Legal reporting requirement on child sexual abuse is needed, says Braverman

The government is expected to lay out the details of the plans in the coming days to tackle grooming gangs and better protect children.

It comes after the Independent Inquiry into Child Sexual Abuse last year described child sexual abuse as an “epidemic leaving tens of thousands of victims in its poisonous wake”.

The seven-year inquiry into institutional failures in England and Wales concluded that people in positions of trust should be required by law to report child sexual abuse.

Prime Minister Rishi Sunak is expected to lay out new measures to tackle recruitment gangs on Monday, but ahead of the announcement, Suella Braverman indicated there was an urgent need for legal reform.

Writing in the Mail on Sunday, Ms Braverman said the inquiry “recommended that the Government should introduce a mandatory duty for professionals with protection responsibilities to report any signs or suspicions of such abuse.”

“Had this duty already been in place, countless children would have been better protected against recruitment gangs and sexual abusers in general.

“That is why I have committed to introducing mandatory reporting across England.”

Mandatory reporting is a legal requirement to report knowledge or suspicion of a crime.

Writing in the document, Ms Braverman said: “Our protection professionals, such as teachers and social workers, are valuable public servants who play a vital role in protecting and caring for future generations.

“I know that the vast majority of them, along with the public, see it as their duty and their colleagues to report any indication of sexual abuse of a child.”

But she says the duty must be reinforced in legislation to “ensure that those who fail to do so face the full force of the law.”

“Some crimes, if left unpunished, create such a burning sense of injustice among the public that they scorch the fabric of our social contract.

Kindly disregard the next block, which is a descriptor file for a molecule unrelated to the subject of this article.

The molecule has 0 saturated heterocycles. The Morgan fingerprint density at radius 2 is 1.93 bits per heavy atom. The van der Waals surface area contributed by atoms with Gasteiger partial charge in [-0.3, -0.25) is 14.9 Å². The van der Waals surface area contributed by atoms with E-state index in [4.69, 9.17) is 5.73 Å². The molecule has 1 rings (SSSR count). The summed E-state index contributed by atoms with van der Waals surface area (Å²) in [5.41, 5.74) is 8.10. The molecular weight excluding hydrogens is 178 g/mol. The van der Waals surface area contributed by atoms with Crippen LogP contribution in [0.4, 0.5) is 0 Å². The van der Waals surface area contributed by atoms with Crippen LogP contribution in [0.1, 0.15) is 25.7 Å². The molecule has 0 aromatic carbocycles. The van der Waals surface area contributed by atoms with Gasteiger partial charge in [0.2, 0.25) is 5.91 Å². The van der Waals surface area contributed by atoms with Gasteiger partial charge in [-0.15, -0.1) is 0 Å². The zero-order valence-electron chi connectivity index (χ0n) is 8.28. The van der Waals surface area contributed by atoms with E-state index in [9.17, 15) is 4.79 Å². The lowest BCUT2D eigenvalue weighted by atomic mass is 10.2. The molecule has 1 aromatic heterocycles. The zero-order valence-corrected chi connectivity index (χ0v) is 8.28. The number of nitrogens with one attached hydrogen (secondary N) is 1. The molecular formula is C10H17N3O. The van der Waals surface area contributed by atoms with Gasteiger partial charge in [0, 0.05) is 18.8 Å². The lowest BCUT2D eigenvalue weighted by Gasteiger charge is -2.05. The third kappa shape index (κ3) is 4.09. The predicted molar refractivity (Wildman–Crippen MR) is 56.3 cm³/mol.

“When the most vulnerable people cannot count on the protection of those charged with safeguarding them, cannot trust the police to defend them, and cannot trust the courts to bring them justice, then the legitimacy of our democratic institutions is called into question. .

“Grooming gangs and child sexual abuse are examples of that phenomenon.”

Ms Braverman will tour the broadcast studios later on Sunday, where she is likely to reveal more details of the government’s plans.

But the Home Secretary is also expected to be questioned about plans, announced earlier this week, to house asylum seekers on disused military bases.

The move sparked controversy and criticism from campaigners, with some Conservative MPs also voicing opposition.

Ms Braverman could also face questions about whether the ferries and barges will also be used to house asylum seekers, as well as a Sun report on Sunday that ministers are close to signing a contract with the Portland Port Authority. on “floating accommodation for asylum seekers”.

Suggestions of such a plan have already sparked opposition, with Tory-led Dorset Council citing “serious concerns”.


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